Food And Beverage Industry Hit Hard By Coronavirus Outbreak Thousands of food service workers have been laid off. NPR's Rachel Martin talks to Sean Kennedy of the National Restaurant Association, which is asking the White House for critical help.
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Food And Beverage Industry Hit Hard By Coronavirus Outbreak

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Food And Beverage Industry Hit Hard By Coronavirus Outbreak

Food And Beverage Industry Hit Hard By Coronavirus Outbreak

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RACHEL MARTIN, HOST:

It is a hugely uncertain time for those in the service industry. Restaurants and bars have been closing their doors, and that has meant so many people have already lost their jobs. We bring you now the stories of three people trying to figure out what happens next.

SIMONE BARON: My name is Simone Baron (ph). And I work in the service industry, I have for 34 years. And I currently live in Seattle, Wash. I was working for Tom Douglas restaurants. Tom decided to close all of his restaurants, laying off 800 people. It's pretty devastating. Everybody's really unsure how they're going to pay their rent, pay their mortgages, feed their children, feed their families.

We all know that if we don't get that next paycheck that a lot of us are going to be in some deep trouble. And then that's the other thing that we're all worried about is if we will have jobs to go back to. So we're all really panicked right now. Yeah.

DARYL NUHN: My name is Daryl Nuhn (ph). And I am a partner in a wine store and bar in Manhattan. We have a shop. And we also have a bar. And we're in an open marketplace. So the sales of the bar dropped pretty drastically. But people were buying wine in a way that was, like, pretty panic-inducing, like just, like, cleaning out our shelves so quickly.

Quickly after that, everything had to shut down except for our retail store. But then nobody was going to be allowed to come down. So we were only allowed to do deliveries, which we had never done before. People are, like, calling us in Queens and being like, hey, can you come to Bayside? And we're like, should we go to Bayside and drop off a bottle of wine to someone? It's a fascinating new reality.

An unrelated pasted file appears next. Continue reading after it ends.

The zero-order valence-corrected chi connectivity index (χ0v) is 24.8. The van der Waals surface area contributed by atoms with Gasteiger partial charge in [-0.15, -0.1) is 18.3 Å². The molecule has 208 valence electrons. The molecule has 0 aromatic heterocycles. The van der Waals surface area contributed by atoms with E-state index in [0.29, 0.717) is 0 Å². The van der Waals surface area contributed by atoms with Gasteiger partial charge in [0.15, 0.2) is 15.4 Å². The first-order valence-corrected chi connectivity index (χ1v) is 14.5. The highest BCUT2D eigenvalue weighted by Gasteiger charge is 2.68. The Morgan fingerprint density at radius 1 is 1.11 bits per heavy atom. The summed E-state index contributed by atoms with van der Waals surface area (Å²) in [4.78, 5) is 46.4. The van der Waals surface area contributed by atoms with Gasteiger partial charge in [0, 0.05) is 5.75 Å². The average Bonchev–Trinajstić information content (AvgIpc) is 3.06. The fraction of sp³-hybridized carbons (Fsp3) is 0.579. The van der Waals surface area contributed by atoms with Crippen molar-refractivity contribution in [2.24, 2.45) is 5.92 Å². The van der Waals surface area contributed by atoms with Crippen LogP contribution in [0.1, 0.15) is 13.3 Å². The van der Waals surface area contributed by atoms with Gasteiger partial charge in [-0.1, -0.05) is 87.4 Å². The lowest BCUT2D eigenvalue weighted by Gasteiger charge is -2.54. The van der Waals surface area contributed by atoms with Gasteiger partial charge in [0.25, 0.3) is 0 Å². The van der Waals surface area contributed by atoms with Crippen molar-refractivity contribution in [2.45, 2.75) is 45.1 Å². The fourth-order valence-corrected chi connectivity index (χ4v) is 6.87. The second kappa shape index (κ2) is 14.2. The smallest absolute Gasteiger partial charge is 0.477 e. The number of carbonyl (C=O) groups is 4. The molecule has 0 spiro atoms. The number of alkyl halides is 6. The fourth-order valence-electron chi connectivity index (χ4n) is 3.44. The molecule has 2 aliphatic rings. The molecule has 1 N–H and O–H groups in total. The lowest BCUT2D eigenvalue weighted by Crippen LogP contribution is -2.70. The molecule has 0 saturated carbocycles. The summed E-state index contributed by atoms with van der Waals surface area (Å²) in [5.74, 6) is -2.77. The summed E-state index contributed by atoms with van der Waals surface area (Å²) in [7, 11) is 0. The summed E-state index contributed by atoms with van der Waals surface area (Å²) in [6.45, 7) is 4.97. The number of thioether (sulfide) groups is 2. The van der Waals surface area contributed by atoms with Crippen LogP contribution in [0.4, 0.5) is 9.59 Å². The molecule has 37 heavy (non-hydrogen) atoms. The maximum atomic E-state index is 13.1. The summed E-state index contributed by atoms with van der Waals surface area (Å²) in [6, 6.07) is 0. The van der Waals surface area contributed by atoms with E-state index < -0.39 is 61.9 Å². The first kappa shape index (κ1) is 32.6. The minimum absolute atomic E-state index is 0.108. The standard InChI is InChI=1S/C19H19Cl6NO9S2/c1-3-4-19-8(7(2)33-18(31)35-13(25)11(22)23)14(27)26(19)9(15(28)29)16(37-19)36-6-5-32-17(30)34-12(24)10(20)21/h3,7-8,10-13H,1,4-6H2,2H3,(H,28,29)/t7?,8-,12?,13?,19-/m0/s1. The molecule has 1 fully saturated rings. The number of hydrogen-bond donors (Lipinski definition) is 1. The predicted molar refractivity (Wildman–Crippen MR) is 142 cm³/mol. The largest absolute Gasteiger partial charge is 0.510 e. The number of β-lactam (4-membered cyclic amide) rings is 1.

SIMAR SORIANO: My name is Simar Soriano (ph). I am a food server in San Francisco, Calif. The last couple of weeks have been extremely stressful and pretty scary. A lot of people stopped coming out. Normally, I work six shifts a week. And last week, I was scheduled three shifts a week. I basically used the last of my money to pay off bills for this month and to buy what groceries I could.

And I really don't have even $100 to my name now. And I'm really not sure what I'm going to be doing for rent or bills next month. I've already applied for unemployment insurance. But I know that'll take weeks to come through. And it still probably won't be sufficient to support me. San Francisco's so expensive. And my rent is a great worry to me right now.

MARTIN: It's a difficult time for so many people. What can be done? We're going to put that question to Sean Kennedy. He's an executive vice president at the National Restaurant Association. That organization represents more than half a million restaurant businesses. And they sent a letter to the White House and congressional leaders yesterday asking for critical help. Thanks so much for being with us, Sean.

SEAN KENNEDY: Good morning.

MARTIN: What kind of help are you looking for?

KENNEDY: There are really three buckets that the restaurant industry is looking at right now. One is just immediate access to cash, second is medium and long-term access to credit and then tax relief for the industry when we come back online. This is really the perfect storm for the restaurant industry.